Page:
Nathan Laundry's Blog

It's the Comforts That Make us Feel Numb.

Time Management My Life Philosophy

I heard once, “It’s the comforts that make us feel numb” - Hozier

And you know what? I think he’s right.

I think the ways in which we save time, the little eases and comforts, the ergonomics of our lives numb us and erode our sense of meaning. Now, does that mean I churn my own butter and sew my own clothes? Of course not, but it does make me think about the little moments that make up my life and how they make up my sense of meaning.

The conclusion I’ve come to is this:

  1. There are many faster, less effortful ways to do day to day tasks — Time-Savers.
  2. The concept of a Time-Saver and our motivation to use them is based on Bullshit and it costs us our connection to Quality — ie. Time-Savers are lower Quality actions. We may think a Time-Saver saves us time while we achieve the same goal, but ultimately, any time we try to save-time, we lose out on Quality.
  3. Doing High-Quality things and being in contact with Quality is core to having a sense of value and meaning in our lives.

Conclusion: Time-Savers should be avoided at all points where they are not necessary.

To lay down this argument, I want to make use of some definitions from some of my favourite books and articles.

Quality: Pirsig intentionally does not define Quality, but loosely we can say it is pointed to by our intuitive sense of what is Good. For example, people have an intuitive sense of music, art, food, etc. that is Good, vs that which is Bad. Note, this does not mean taste, but more so art that is highly skillful and expressive or music that is played well, recorded well, etc. There is a sense of Quality beyond a sense of taste. Moreover, Pirsig extends this into our day to day actions. Actions that put us in touch with reality, a belief that is not manufactured from self-deceit, etc. Actions that Pirsig points to as High-Quality tend to be rigourous and, done with attention, care, and effort.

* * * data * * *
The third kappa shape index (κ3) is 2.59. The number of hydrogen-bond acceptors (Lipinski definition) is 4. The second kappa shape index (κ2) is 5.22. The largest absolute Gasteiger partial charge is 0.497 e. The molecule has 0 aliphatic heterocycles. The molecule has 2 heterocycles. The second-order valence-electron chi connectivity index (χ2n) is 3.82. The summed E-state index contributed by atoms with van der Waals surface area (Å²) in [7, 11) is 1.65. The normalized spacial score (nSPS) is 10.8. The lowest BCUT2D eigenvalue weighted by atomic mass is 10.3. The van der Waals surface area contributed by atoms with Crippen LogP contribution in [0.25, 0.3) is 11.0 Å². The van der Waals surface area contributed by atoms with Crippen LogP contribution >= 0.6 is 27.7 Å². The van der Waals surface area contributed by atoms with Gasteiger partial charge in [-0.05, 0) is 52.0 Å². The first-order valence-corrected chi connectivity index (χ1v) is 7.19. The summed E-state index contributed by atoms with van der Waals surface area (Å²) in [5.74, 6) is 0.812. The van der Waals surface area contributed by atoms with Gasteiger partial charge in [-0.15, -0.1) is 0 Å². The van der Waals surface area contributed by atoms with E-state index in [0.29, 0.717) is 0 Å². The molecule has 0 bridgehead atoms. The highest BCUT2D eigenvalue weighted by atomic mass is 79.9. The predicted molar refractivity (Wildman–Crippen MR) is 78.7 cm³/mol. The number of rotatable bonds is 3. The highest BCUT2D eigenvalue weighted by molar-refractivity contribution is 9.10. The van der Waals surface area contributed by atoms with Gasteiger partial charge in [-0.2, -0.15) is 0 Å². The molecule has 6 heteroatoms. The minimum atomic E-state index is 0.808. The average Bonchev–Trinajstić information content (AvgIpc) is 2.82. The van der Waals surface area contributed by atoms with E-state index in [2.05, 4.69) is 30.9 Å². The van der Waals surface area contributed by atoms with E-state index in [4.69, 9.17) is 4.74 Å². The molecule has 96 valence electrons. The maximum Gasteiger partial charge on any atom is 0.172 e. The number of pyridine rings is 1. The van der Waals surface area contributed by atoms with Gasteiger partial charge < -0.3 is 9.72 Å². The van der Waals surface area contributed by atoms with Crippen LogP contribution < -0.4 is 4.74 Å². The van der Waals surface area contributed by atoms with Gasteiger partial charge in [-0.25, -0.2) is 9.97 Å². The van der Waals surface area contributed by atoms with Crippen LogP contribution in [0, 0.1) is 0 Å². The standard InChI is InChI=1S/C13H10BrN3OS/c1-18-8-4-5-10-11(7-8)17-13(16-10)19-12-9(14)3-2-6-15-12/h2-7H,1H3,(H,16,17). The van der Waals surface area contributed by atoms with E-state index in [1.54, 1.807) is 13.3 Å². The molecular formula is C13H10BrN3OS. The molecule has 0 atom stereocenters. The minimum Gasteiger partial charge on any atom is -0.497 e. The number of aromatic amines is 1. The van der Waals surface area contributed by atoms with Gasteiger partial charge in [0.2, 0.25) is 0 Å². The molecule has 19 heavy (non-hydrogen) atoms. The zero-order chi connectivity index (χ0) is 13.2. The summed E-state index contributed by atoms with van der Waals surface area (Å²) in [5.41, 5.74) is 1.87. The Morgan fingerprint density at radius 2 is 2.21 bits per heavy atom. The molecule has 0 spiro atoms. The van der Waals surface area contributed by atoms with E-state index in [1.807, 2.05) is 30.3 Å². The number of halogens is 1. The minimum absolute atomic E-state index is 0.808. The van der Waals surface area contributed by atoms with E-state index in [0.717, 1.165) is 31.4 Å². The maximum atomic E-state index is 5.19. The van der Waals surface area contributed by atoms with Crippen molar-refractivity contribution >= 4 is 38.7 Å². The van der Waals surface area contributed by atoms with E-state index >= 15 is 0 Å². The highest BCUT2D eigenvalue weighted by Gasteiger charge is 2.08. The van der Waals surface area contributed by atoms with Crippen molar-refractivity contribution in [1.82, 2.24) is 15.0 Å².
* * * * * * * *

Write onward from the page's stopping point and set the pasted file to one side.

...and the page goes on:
Bullshit as per Frankfurt : a form of communication that is characterized not by lies but by a complete disregard for truth. I use Bullshit similarly but more to mean a kind of self-deceit that empowers one to accept lower Quality actions, beliefs, etc. that afford the Bullshitter some level of comfort whether that be to believe something comforting that is untrue, or to take an action that is lower Quality without acknowledging the sacrifice of Quality. For an example see my article on the Digital Brain and Knowledge Dumping vs Learning

Time-Saver: Some action that is an alternative to another more effortful or time-consuming action. eg. listening to an audio summary of a book instead of reading the book.

The Human Intuition for Quality

Let’s start by laying out a few examples of effortful actions and some effort-less Time-Saver alternatives:

  1. Calling or Visitng a loved one VS. Texting a loved one
  2. Taking notes by hand in class VS. recording the lecture and having AI transcribe it for you